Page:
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2020 January - Harvard and Technology Will Save Us



January started with some great time in Greece. We said goodbye, knowing that we will meet again soon. Since I was going to get married this year, I would need to return many times before the hot early September wedding day. I got back in New York, and the day after, I got to the Green Card interview. By the 11th, the Green Card has arrived. Incredible news! It means access to all sorts of credit. Most importantly, I regained, now in the US, the privilege of having the option to work or not work, which is great and essential for my self-sovereignty.

Given the wedding plans - I decided to day-dream what awesome music I will create for the wedding. I will have an audience, and I will take advantage of it! That's how my musical instrument buying journey started. This Ableton Push arrived. I plugged it and started exploring the wonderful world of music production that I've abandoned for about 20 years. It has changed a lot. Many more modes and knobs, and the expectations from producers now seem higher than ever. Lots of fun, nevertheless. At the end of January, we went to Harvard for an Executive Course on "Leading Product Innovation." I thought that Harvard was a university, but it was way more. It is a fantastic hotel-like environment where all the distractions of everyday life cease to exist. It enables you to focus on thinking and learning. Most learning comes from teamwork with brilliant executives and entrepreneurs from all over the world. We played with legos, did countless case studies, and learned some magic - from Jason Randal.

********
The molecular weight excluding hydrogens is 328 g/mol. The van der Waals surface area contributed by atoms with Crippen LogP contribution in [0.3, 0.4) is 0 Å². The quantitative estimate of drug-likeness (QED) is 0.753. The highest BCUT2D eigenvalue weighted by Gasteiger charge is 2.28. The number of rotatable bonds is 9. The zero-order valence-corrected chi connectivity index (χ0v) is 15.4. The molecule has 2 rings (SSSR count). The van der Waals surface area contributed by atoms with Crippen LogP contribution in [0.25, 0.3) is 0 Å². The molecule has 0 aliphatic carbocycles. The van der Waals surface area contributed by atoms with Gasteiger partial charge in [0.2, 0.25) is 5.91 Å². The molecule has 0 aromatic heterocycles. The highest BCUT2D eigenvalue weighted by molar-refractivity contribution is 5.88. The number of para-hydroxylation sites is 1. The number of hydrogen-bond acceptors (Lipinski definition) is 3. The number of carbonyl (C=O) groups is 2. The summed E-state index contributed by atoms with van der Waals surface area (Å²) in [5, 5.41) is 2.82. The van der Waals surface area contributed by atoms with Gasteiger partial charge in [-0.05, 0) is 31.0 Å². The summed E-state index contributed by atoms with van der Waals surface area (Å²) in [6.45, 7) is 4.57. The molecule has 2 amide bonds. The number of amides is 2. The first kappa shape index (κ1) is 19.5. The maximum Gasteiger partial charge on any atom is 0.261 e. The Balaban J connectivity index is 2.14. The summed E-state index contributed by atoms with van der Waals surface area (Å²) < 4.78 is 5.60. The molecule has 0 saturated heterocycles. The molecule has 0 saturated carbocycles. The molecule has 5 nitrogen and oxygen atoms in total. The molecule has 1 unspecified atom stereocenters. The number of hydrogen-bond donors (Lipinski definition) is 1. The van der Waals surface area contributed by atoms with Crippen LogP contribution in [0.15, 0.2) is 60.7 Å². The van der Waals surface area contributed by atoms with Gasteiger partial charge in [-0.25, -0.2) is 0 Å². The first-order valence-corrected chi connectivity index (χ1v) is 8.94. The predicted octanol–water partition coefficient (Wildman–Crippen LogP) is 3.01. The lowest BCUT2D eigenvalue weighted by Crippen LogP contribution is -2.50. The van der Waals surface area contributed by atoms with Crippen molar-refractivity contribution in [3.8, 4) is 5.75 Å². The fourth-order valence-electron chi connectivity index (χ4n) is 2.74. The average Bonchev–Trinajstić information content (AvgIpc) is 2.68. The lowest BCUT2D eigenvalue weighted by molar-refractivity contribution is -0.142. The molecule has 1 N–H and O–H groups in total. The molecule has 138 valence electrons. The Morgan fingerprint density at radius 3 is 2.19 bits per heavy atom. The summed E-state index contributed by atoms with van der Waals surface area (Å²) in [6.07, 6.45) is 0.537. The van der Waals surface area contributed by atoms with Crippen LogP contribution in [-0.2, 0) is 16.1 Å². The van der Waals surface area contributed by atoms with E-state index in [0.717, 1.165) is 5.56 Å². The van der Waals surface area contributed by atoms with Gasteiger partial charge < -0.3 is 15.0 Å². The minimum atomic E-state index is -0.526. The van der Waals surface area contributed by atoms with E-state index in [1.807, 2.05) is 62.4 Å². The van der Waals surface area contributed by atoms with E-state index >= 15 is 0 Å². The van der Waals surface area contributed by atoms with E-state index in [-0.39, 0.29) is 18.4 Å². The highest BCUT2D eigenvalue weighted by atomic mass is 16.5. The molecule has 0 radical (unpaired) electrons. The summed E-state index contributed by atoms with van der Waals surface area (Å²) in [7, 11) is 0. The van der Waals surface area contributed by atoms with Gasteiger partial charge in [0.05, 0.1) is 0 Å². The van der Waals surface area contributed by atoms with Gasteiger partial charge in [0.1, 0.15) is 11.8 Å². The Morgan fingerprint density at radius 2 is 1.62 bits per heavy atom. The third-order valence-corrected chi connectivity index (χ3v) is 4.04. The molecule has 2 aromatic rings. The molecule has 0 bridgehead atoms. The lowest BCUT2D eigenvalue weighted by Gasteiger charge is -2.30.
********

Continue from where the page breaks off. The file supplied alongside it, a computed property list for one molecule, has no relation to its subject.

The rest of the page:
I wish I could tell you that, "as soon as I went back to the office, I put all this knowledge to use". Spending time in this dream-world only made me even more frustrated by office politics and the slow pace. But what I learned at Harvard is that there's some method in the creative process madness. The only thing that didn't let us down in 2020 was technology and innovation. Technology saved us!. Brilliant, hard-working scientists covered for incompetent politicians, business leaders, and the disoriented public. They gave us everything, from tremendous improvements in work from home infrastructure to vaccines. Technologists delivered again and again. The innovations we saw, including mRNA vaccines, have been in development for decades. They were stuck waiting for funding, approvals, and bureaucracy. As soon as bureaucrats stopped dragging their feet, technologists turned them to the products humanity desperately needed. Interestingly one of the case studies we did at Harvard was "Flagship Pioneering," the incubator behind Moderna.

At that point of course, they didn't know that this was one of the companies that would save the world and make some of them billionaires within 2020.

That's January. Harvard and Technology Will Save Us


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